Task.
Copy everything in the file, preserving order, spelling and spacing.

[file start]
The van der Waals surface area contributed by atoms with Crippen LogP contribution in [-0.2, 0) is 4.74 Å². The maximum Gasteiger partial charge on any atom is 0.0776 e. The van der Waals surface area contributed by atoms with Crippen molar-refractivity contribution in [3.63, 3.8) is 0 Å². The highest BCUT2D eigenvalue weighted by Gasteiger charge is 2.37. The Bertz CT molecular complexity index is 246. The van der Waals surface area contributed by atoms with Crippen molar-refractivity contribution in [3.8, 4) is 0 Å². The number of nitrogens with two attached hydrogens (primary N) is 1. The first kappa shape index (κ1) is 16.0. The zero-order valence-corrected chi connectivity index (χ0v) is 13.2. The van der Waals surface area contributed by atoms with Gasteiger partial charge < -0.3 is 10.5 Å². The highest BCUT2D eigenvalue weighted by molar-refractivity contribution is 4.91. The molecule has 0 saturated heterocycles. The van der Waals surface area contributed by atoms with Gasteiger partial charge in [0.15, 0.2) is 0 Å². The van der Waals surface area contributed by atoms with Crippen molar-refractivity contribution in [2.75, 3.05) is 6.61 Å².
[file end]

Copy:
The van der Waals surface area contributed by atoms with Crippen LogP contribution in [-0.2, 0) is 4.74 Å². The maximum Gasteiger partial charge on any atom is 0.0776 e. The van der Waals surface area contributed by atoms with Crippen molar-refractivity contribution in [3.63, 3.8) is 0 Å². The highest BCUT2D eigenvalue weighted by Gasteiger charge is 2.37. The Bertz CT molecular complexity index is 246. The van der Waals surface area contributed by atoms with Crippen molar-refractivity contribution in [3.8, 4) is 0 Å². The number of nitrogens with two attached hydrogens (primary N) is 1. The first kappa shape index (κ1) is 16.0. The zero-order valence-corrected chi connectivity index (χ0v) is 13.2. The van der Waals surface area contributed by atoms with Gasteiger partial charge < -0.3 is 10.5 Å². The highest BCUT2D eigenvalue weighted by molar-refractivity contribution is 4.91. The molecule has 0 saturated heterocycles. The van der Waals surface area contributed by atoms with Gasteiger partial charge in [0.15, 0.2) is 0 Å². The van der Waals surface area contributed by atoms with Crippen molar-refractivity contribution in [2.75, 3.05) is 6.61 Å².